SACRAMENTO (KPIX 5) – Did the medicine contribute to the patient's death? That was the question facing doctors when a California man died from a relatively rare fungal infection.
"It started with a couple patients that were undergoing very intensive chemotherapy and a stem cell therapy, and those patients were very immune compromised," explained Dr. Joseph Tuscano of the University of California, Davis Cancer Center.
Those patients were already in a very serious cancer fight when that fight suddenly became much more complicated with a relatively rare but particularly lethal fungal infection.
"We thought it was strange to have cases of such a bad fungal disease in such a short amount of time," said Dr. George Thompson, a fungal infection expert with UC Davis Medical Center.
The patients were relatively young, in winnable cancer battles. For one of them, it was the fungal infection that proved deadly. So the doctors set out to find that killer, and right away, they had a suspect.
"What struck me is both of these gentlemen were at least medicinal marijuana users, that helped them with nausea and appetite issues that come with the treatment," said Tuscano, who joined with Thompson to investigate further.
Only problem, federal law prohibited them from doing that research at UC Davis, so they joined forces with Steep Hill Laboratories in Berkeley.
"We kind of go on the credo of 'do no harm,'" said Dr. Donald Land, who has been analyzing contaminated marijuana for over a decade.
"We sometimes see 20 or 30 percent of our samples coming through the lab significantly contaminated with molds," said Land, who had plenty of experience finding mold and fungus strains, but this time, he and his team went deeper.
They gathered 20 samples of medical marijuana from across California and took them apart, pulling out a range of dangerous bacteria and fungi which they analyzed right down to their DNA.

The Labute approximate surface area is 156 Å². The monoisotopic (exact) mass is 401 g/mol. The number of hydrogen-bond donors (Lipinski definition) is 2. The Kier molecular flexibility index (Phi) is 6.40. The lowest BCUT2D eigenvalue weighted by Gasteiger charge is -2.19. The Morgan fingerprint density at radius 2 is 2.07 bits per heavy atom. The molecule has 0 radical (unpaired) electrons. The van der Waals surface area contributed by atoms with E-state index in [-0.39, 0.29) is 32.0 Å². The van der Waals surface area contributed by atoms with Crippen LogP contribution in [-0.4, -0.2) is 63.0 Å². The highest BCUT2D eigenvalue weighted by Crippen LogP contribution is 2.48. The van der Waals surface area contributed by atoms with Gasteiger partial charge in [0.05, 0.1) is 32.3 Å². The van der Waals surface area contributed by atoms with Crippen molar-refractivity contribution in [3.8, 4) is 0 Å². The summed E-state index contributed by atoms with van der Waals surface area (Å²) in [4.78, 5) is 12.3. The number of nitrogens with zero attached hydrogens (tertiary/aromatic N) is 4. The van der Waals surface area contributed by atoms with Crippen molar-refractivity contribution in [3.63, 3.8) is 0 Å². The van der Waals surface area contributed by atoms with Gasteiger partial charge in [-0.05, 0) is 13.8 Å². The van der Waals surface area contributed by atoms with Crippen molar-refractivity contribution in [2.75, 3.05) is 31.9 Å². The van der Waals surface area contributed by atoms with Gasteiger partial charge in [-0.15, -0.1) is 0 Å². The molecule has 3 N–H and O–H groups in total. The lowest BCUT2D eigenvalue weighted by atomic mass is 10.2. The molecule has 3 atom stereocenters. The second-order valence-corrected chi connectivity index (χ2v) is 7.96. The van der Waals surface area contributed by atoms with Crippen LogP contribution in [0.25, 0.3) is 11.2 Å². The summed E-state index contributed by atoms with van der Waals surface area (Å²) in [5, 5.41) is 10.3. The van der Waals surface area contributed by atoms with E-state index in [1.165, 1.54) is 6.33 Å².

Even Land was surprised by the results. "We were a little bit startled that ninety percent of those samples had something on them. Some DNA of some pathogen," he told KPIX 5.
These weren't just any pathogens, they were looking at the very fingerprints of a killer.
"The cannabis was contaminated with many bacteria and fungi, some of which was compatible with the infections that I saw in my patients," Tuscano said.
"Klebsiella, E.coli, Pseudomonas, Acinetobacter, these are all very serious infections for anybody in the hospital. But particularly in that population, the cancer population," Thompson.
One of questions this raises is whether the risk is made worse by smoking, which could send pathogens directly into the lungs, which are particularly vulnerable.
Truth is, there's really isn't much research on any of this. "But we think now," Thompson says, "with some of these patients, it's really unknowingly self-inflicted form cannabis use."
Cannabis, labeled medicinal, that could pose a lethal threat to already vulnerable patients.
When this research is published it will suggest more warnings for patients with weakened immune systems, because, as Dr. Tuscano explains, "the problem in my opinion is that there's this misconception that these dispensaries produce products that have been tested to be safe for patients, and that's not necessarily the case."
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